You have obviously listened to these serious musicians, but are they interested in what you‘re doing?
Of course not, because that’s one of the things that’s really sick about the so-called serious musicians’ world. It completely ignores rock music. You know, they think that ‘we have it all, we are the avant garde and we are the forefront of musical experimentation,’ say serious composers you know, and they’re foolish to think that way because we in the rock world have equipment at our disposal that they don’t even know about, that we use on the bandstand all the time, I am sure that a lot of the composers who are sweating now in their little isolated garrets don’t know about electric woodwind instruments or what you can do with them. Even the electric guitar hasn’t been touched by serious composers, and this whole thing has happened right under their noses. They ignore it. They think that electric music is something that you make with a synthesiser and amplified music is a completely different world. The composer has been writing for bassoons for a long time, but the way it sounds in our ensemble is completely different. It's executed the same way, the only thing we added was the electricity. The same with the flugel-horn, clarinet, flute and other things we use. The trouble with the serious music world is that they're too narrow minded. They should go to the rock concerts. That’s one of the reasons why their music is out of touch with the youth. And it shouldn’t be, because I think that they are doing important things artistically, but it’s very difficult to bring that to the attention of large numbers of people; and the largest single body of people are the teenies – and how we get our music across without lowering our standard is that we just play it in places where the serious composers never go. We go to the Fillmore, and we play in all those little psychedelic dungeons all over the United States. We play schools and we play hockey rinks and we play bowling alleys and we also happen to play concert halls when we come to Europe.
How much of your music is notated?
50 per cent of it. The other 50 per cent is improvised and it’s very carefully structured, and the live shows we do are all different, not just because of the improvisation but because of the way the building blocks of the show can be assembled.
Could you explain some of the lyrics on the album?
I am very interested in things which are absurd, and so the lyrics of that album are absurd, but some people think they are too sophisticated to appreciate an absurdity now and then.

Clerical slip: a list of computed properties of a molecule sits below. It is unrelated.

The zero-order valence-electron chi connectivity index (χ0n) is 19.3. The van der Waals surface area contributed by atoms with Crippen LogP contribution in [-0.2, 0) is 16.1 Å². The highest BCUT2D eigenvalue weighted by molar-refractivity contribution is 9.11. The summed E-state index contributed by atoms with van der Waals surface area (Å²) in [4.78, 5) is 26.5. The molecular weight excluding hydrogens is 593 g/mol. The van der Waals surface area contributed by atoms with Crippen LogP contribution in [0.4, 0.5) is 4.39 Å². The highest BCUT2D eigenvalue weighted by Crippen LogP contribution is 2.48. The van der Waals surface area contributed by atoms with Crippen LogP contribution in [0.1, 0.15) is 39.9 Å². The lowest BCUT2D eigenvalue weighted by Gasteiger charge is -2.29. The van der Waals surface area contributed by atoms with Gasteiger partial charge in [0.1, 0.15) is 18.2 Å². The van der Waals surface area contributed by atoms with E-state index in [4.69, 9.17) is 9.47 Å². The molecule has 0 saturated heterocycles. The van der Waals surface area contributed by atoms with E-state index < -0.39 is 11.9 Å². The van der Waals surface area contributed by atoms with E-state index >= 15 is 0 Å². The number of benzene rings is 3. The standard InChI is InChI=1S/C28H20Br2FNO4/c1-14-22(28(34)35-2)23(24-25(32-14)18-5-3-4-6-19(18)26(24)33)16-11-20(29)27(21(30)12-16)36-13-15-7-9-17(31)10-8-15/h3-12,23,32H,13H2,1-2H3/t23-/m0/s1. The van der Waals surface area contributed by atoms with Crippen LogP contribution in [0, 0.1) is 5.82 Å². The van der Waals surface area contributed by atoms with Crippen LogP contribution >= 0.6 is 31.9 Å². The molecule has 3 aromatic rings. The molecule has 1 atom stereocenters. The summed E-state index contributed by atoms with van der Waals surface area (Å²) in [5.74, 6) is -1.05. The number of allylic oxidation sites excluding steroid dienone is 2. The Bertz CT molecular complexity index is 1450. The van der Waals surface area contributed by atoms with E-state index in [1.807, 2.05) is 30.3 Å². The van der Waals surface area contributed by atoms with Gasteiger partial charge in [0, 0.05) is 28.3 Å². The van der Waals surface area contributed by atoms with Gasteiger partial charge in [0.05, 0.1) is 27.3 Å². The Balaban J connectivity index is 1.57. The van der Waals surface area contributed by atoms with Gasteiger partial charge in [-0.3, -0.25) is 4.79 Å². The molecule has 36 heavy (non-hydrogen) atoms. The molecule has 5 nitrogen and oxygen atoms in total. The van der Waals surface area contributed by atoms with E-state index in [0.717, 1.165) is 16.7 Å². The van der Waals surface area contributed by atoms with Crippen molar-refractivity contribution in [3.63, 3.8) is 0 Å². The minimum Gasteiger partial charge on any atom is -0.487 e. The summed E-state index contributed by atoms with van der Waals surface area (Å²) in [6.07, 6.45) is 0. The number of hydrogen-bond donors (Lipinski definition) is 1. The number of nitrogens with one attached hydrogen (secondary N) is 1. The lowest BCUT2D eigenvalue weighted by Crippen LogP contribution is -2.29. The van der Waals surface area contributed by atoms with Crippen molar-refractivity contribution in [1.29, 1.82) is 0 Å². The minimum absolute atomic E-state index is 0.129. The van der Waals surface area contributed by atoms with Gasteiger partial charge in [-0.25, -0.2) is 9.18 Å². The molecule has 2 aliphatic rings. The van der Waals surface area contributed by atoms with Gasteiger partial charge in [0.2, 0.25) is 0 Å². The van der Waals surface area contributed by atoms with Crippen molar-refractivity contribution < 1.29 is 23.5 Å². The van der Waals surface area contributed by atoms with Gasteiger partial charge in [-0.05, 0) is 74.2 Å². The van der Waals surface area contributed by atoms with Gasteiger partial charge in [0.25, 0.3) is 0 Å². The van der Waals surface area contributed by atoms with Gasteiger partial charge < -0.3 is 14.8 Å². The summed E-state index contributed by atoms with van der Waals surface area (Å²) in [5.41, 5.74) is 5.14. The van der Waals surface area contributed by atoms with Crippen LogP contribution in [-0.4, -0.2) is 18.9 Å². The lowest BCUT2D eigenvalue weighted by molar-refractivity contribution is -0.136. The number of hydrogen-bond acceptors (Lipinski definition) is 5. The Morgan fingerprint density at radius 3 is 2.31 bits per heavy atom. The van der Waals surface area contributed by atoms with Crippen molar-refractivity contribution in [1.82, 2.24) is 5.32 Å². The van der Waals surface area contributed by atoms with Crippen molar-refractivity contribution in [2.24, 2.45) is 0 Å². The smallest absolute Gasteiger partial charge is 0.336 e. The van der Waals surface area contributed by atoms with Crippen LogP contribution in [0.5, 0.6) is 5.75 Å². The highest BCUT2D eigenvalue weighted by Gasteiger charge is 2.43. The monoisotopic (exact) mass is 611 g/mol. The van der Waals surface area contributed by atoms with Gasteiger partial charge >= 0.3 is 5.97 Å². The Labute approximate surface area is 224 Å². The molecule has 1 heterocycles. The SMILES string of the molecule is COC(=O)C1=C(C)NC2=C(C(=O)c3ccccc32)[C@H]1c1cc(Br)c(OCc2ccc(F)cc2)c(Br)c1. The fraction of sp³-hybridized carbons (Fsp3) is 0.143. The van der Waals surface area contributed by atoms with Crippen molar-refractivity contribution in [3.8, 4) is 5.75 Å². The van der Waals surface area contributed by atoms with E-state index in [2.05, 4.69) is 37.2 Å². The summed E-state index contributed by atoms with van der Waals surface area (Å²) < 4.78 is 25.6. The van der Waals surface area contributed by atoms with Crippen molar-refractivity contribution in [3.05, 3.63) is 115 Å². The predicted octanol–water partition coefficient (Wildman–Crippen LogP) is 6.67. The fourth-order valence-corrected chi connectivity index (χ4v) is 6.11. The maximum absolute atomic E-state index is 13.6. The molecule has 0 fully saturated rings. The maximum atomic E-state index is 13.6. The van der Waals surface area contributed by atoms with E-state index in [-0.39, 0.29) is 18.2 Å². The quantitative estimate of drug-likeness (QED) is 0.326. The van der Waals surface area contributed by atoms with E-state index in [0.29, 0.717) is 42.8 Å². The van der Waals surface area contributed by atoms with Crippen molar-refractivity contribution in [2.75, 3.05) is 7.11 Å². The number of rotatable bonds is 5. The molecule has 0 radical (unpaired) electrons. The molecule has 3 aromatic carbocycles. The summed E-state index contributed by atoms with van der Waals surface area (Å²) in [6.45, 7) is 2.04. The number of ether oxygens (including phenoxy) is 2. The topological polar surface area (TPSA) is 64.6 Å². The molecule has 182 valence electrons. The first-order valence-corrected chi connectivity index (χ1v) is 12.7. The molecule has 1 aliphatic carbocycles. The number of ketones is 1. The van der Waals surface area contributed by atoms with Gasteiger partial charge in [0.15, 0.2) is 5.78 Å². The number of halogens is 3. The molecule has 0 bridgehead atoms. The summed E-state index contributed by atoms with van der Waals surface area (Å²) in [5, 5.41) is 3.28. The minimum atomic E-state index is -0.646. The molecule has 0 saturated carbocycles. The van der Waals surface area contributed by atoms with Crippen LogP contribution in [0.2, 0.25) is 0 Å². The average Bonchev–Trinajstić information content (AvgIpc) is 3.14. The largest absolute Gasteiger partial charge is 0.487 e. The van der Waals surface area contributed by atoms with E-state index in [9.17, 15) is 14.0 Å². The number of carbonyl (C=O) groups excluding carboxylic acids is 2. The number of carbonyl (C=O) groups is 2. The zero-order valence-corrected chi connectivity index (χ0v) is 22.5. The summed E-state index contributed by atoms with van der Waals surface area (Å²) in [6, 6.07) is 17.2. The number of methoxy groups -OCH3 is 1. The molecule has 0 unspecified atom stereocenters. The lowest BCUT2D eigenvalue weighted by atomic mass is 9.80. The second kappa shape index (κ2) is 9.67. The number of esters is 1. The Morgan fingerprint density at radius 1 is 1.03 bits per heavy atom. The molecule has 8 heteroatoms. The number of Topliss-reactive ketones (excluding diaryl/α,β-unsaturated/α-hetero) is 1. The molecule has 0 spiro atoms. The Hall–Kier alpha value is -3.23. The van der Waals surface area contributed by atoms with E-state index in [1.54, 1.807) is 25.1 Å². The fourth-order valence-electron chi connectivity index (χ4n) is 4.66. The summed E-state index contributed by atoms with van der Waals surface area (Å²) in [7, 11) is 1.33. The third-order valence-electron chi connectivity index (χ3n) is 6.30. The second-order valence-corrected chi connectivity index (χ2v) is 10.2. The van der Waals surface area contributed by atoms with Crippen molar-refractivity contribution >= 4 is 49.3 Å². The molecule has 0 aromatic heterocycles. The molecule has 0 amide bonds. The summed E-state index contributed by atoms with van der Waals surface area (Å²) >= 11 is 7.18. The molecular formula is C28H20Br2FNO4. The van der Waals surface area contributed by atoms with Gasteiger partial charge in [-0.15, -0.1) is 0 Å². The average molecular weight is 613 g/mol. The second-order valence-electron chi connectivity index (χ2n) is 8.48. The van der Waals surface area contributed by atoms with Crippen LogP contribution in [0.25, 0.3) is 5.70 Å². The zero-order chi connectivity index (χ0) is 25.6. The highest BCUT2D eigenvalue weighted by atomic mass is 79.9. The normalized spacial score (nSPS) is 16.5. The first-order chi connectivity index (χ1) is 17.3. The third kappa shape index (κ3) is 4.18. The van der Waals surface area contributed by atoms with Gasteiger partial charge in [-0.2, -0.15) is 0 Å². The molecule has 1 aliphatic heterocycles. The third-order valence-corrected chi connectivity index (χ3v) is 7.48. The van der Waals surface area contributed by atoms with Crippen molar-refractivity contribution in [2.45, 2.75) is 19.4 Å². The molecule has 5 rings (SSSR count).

Some people may think that there’s some deep sociological significance in the lyrics.
Well, as a matter of fact they do have sociological significance but it isn’t as literal as most of the intellectuals would like to make it. You know, it’s a pretty subtle thing. First of all it’s an art statement that we are working in this medium, and it’s also an art statement that the package looks like it does for that record. It’s an art statement that the words are what they are against the music being what it is. It’s all very carefully balanced out.
So the lyrics are used also for a pure ‘sound’ purpose?
Right. Rundy rundy rundy doody mop mop sounds very well in that context, it looks stupid on paper but that’s the thing with lyrics you know, lyrics on paper generally speaking don’t look well at all, like, why did any body bother to put them down on paper. In fact usually [I] cringe when I write ’em, but it’s a different thing when you realise it as a sound and especially depending on what register the voice is singing it in and all those other variables like the reference in the Uncle Meat variations to ‘fuzzy dice and bongos, fuzzy dice, I got ’em at the pep boys at the boys, brodie knobs and spinners, chromium plated’. OK now those words on paper don’t look like very much and if you say them they don’t sound like very much, but if you take ‘chromium plated’ and sing it on an operatic melisma like the soprano is doing in that thing it becomes something really absurd you know. What she’s singing there is a very difficult piece of music and she’s being forced to sing those words on it. Of course I don’t think you even know what brodie knobs are over here which makes it even less accessible.
What are they?
A brodie knob is a plastic knob which is screwed on to the steering wheel of a teenage automobile, generally it’s clear blue plastic – some old men have them too, and they have these little pictures you know that you turn one way then you turn the other way and the picture moves, and the picture is generally a nude girl, her hands behind her head, so that it looks like she bounces her tits up and down for you when you turn your wheel.